Year of Publication
2013
Country of Publication
Germany
Format
Conference Paper
Material
CLT (Cross-Laminated Timber)
Application
Wood Building Systems
Topic
Environmental Impact
Keywords
Embodied Carbon
Life-Cycle Assessment
Multi-Storey
Multi-Family
Language
English
Conference
Sustainable Building Conference
Research Status
Complete
Notes
23-25 April 2013, Munich, Germany
Online Access
Free
Resource Link
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A Comparative Cradle-To-Gate Life Cycle Assessment of Mid-Rise Office Building Construction Alternatives: Laminated Timber or Reinforced Concrete

https://research.thinkwood.com/en/permalink/catalogue52
Year of Publication
2012
Topic
Energy Performance
Environmental Impact
Material
CLT (Cross-Laminated Timber)
Glulam (Glue-Laminated Timber)
Author
Robertson, Adam
Lam, Frank
Cole, Raymond
Publisher
MDPI
Year of Publication
2012
Country of Publication
Switzerland
Format
Journal Article
Material
CLT (Cross-Laminated Timber)
Glulam (Glue-Laminated Timber)
Topic
Energy Performance
Environmental Impact
Keywords
Concrete
Embodied Carbon
Life-Cycle Assessment
Mid-Rise
National Building Code of Canada
NBCC
North America
Office Buildings
Language
English
Research Status
Complete
Series
Buildings
ISSN
2075-5309
Summary
The objective of this project was to quantify and compare the environmental impacts associated with alternative designs for a typical North American mid-rise office building. Two scenarios were considered; a traditional cast-in-place, reinforced concrete frame and a laminated timber hybrid design, which utilized engineered wood products (cross-laminated timber (CLT) and glulam). The boundary of the quantitative analysis was cradle-to-construction site gate and encompassed the structural support system and the building enclosure. Floor plans, elevations, material quantities, and structural loads associated with a five-storey concrete-framed building design were obtained from issued-for-construction drawings. A functionally equivalent, laminated timber hybrid design was conceived, based on Canadian Building Code requirements. Design values for locally produced CLT panels were established from in-house material testing. Primary data collected from a pilot-scale manufacturing facility was used to develop the life cycle inventory for CLT, whereas secondary sources were referenced for other construction materials. The TRACI characterization methodology was employed to translate inventory flows into impact indicators. The results indicated that the laminated timber building design offered a lower environmental impact in 10 of 11 assessment categories. The cradle-to-gate process energy was found to be nearly identical in both design scenarios (3.5 GJ/m2), whereas the cumulative embodied energy (feedstock plus process) of construction materials was estimated to be 8.2 and 4.6 GJ/m2 for the timber and concrete designs, respectively; which indicated an increased availability of readily accessible potential energy stored within the building materials of the timber alternative.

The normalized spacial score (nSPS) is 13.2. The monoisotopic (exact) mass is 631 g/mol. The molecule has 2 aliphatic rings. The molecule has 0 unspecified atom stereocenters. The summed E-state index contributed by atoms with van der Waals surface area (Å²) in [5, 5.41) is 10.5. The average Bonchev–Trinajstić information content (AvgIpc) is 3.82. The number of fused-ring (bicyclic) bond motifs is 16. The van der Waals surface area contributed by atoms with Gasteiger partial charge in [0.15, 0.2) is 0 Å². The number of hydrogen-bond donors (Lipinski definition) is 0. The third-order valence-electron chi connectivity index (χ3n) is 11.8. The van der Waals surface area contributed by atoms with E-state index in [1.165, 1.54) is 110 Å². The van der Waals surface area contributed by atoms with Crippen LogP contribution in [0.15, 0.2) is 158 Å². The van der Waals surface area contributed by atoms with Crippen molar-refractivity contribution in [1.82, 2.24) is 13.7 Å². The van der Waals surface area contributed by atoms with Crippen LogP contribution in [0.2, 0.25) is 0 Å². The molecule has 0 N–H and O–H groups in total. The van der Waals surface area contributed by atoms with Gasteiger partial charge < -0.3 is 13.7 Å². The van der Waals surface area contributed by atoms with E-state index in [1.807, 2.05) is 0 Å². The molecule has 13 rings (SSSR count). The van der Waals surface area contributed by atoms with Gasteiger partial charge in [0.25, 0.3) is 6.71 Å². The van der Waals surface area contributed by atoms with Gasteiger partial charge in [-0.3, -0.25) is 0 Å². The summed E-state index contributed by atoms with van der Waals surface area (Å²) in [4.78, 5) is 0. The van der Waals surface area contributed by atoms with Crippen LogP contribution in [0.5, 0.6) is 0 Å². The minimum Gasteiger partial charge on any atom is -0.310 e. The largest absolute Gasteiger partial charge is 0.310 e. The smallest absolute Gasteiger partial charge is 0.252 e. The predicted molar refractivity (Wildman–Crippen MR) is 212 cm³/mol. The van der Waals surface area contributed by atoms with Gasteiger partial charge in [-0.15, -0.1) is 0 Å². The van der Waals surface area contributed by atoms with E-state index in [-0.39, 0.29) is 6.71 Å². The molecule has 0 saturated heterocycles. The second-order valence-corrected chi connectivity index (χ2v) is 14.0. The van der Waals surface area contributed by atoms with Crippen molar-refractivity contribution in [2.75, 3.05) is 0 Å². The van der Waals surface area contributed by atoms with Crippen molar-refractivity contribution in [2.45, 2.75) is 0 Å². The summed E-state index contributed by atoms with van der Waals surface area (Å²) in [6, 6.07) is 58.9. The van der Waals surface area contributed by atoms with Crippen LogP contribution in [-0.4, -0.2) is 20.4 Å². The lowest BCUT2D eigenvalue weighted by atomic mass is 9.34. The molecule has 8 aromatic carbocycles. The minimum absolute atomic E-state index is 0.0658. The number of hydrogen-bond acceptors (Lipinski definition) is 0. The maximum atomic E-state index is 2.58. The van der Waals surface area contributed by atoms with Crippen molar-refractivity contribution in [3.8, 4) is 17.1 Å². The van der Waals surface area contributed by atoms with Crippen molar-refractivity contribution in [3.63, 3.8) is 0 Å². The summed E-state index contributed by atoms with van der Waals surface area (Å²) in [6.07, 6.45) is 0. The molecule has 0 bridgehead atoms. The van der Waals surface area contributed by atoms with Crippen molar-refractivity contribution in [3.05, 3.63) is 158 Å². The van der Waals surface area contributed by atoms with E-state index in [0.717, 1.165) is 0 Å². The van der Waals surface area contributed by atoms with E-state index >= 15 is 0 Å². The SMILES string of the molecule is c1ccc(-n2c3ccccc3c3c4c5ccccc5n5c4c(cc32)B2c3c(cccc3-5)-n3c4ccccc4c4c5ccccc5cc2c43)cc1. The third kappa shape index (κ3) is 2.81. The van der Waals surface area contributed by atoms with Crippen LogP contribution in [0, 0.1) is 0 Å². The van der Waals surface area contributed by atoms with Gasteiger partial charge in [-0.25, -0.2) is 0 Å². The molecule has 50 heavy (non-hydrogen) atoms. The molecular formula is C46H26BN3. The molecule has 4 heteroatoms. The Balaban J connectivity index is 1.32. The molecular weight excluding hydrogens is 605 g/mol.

Online Access
Free
Resource Link
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Cross-Laminated Timber Buildings: A WBLCA Case Study Series

https://research.thinkwood.com/en/permalink/catalogue2360
Year of Publication
2019
Topic
Environmental Impact
Design and Systems
Material
CLT (Cross-Laminated Timber)
Application
Wood Building Systems
Walls
Author
Kwok, Alison
Zalusky, Hannah
Rasmussen, Linsday
Rivera, Isabel
McKay, Hannah
Organization
TallWood Design Institute
Year of Publication
2019
Country of Publication
United States
Format
Report
Material
CLT (Cross-Laminated Timber)
Application
Wood Building Systems
Walls
Topic
Environmental Impact
Design and Systems
Keywords
LCA
Life-Cycle Assessment
Case Study
Embodied Carbon
Language
English
Research Status
Complete
Summary
This series highlights five whole building life cycle assessments (WBLCAs) of buildings incorporating the building material known as cross-laminated timber (CLT) into some or all of their structure, using a primary cradle-to-grave system boundary. This case study series will serve as an educational resource for academics, professionals, and CLT project stakeholders. While there is some uncertainty about the best way to reduce greenhouse gas emissions from architecture and construction, using CLT and other wood building materials is one possible means to reduce the emissions associated with a building’s materials. When forests are managed sustainably, wood construction materials can contribute to climate change mitigation goals as an indefinite carbon store and as a replacement of other fossil-fuel intensive materials. WBLCA is an assessment method to estimate the environmental impacts of buildings; this series offers insight into the current possibilities and limitations of WBLCA for CLT buildings. The series begins with background information on WBLCA methods and CLT, a review of previously published CLT building WBLCAs, and a life cycle assessment of an individual CLT wall element using the WBLCA softwares Tally® and Athena Impact Estimator for Buildings (Athena IE).